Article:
Nearshore Americas

How an IT Services Vendor's Single Most Important Employee can Make or Break a Partnership

Why is it that vendors in the IT services industry can be so amazingly successful with one client and so curiously unsatisfactory with another? It’s common to find someone with a strong, positive opinion of a particular vendor, only to find someone else’s opinion has arrived at “we would never use them again”. This got me thinking about what sort of circumstances could cause such a dichotomy of vendor perspectives.
Vendor management teams for IT services should think often about the associations and relationships that they have with their vendors. Each relationship is likely to be very different to one another: the engagements each vendor has in the organization, the position they occupy in the client-vendor strategy, their success and growth over time, and their view of the client as a premier client (or not) are all defined by the journey both parties experience across the relationship timeline.
The relationship itself, more so than raw vendor capability, may very well have the most impact on the overall success of vendor engagements. But which people on the vendor side had the relationship as the highest priority of their daily agenda? There’s clearly one role that stands out above all others: the Account Manager, Business Relationship Manager (BRM), or whatever similar title that person holds in the vendor organization structure.
The Underlying Importance of BRMs
The BRM has overall responsibility for execution, operations, sales, marketing, relationship, billing/collections, problem management, knowledge management, growth, strategy, investment, innovation….the list goes on. That is a lot of responsibility and it is unlikely that the average client would give much latitude on many of these factors of the partnership.
Consider how a client might feel if the vendor was suddenly content with the amount of work they have and became disinterested in going after new work, or did not fully engage when a project goes sideways, or otherwise changes their tune in areas important to you through ignorance or purpose. What if they didn’t follow through with proposals or inquiries, or failed to establish proper relationships with the managers and project personnel in your business? It would seem, if unchecked, you might reconsider your vendor strategy and alignment, and the relationship would suffer. It could lead to challenges or degradation of volume you choose to maintain or build with the vendor, yet the vendor capability itself may not have changed at all.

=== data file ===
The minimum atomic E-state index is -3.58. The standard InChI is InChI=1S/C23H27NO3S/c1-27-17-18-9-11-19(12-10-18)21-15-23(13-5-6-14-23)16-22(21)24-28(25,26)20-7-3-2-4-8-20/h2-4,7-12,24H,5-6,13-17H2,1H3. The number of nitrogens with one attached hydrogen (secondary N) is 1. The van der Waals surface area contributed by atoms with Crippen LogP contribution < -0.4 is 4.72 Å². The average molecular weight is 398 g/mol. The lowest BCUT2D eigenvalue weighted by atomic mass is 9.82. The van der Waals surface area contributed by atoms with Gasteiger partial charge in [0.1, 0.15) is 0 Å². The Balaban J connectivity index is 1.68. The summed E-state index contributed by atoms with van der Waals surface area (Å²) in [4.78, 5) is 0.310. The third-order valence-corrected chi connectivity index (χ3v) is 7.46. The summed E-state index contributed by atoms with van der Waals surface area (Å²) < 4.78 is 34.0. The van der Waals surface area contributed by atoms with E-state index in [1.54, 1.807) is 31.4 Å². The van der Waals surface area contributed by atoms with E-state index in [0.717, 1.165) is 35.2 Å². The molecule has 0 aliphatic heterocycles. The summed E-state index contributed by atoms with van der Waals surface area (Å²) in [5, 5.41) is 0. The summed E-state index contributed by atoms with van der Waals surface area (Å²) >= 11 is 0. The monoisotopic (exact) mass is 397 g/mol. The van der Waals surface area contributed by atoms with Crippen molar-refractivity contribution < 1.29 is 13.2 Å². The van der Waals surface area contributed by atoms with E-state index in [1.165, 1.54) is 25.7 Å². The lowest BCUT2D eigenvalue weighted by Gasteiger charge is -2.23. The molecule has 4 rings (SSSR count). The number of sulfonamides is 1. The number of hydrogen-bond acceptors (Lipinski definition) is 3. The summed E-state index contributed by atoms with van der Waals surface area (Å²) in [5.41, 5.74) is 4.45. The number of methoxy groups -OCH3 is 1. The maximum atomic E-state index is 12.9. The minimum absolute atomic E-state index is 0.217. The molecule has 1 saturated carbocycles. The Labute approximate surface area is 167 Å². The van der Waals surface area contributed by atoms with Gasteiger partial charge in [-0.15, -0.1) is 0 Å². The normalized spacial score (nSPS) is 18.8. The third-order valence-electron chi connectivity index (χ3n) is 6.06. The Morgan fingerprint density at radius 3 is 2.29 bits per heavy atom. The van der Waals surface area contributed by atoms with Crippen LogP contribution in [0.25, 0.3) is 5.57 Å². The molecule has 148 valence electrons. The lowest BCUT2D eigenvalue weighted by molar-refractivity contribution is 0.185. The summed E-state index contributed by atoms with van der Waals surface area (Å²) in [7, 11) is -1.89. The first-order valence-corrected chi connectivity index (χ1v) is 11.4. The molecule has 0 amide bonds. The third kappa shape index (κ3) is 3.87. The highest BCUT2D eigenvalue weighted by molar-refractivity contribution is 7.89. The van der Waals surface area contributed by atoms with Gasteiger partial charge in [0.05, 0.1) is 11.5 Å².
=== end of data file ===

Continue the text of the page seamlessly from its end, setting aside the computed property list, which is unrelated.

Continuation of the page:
It’s All about the Business Relationship Manager 
At a recent gathering of managers and project personnel from companies engaged in an external resourcing program, our conversations soon strayed from vendors to Business Relationship Managers. One manager voiced his displeasure with his BRM, indicating how disappointed he was with that person, how useless they were in the role, and how bad things had gotten since they had arrived on the scene. Then, a manager who had a good experience with the same supplier expressed his delight with his BRM; he believed in him, relied on him, and engaged with him on all aspects—not only performance and project success, but investment and innovation as well.
For the disappointed manager, the fact that the BRM had changed seem to be the defining factor on how the overall success and reputation of the vendor diminished in his eyes. Looking at the prior positions of these BRMs within and outside the enterprise, it was discovered that wherever the good BRMs landed, the volume grew and the satisfaction across the business followed. In contrast, the BRM who was struggling had similar outcomes in their prior placements. Could it be that the BRM was a central factor in the overall success of the vendor business by business? The data was supporting that hypothesis.
Choosing a BRM Wisely
While the BRM may arrive on the scene with all the skills and empowerment necessary to get the most out of the engagement, sometimes you may have to nurture the relationship to ensure there are no boundaries or barriers for them to meet your expectations. And other times the placement is just not appropriate or skilled enough for your environment.
When you look at your relationships with your vendors and you align your vendor strategy, pay close attention to the BRM the vendor chooses for you. Better yet, work to provide input and influence to which BRM you get. They hold a very special position of influence on the vendor side which you can feel as their customer. They have so much responsibility and must have a very high level of empowerment within their company to maximize effectiveness for you, the client. They are the ones that go to bat across their enterprise for getting the best resources. They are the ones that justify investment. They are the ones that sponsor and promote an innovative attitude in their environment. Anything short of excellence in this role and you are likely losing precious value. If ever you have any question as to whether you are getting the most out of your supplier relationships, consider starting with the BRM.

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Tim Norton

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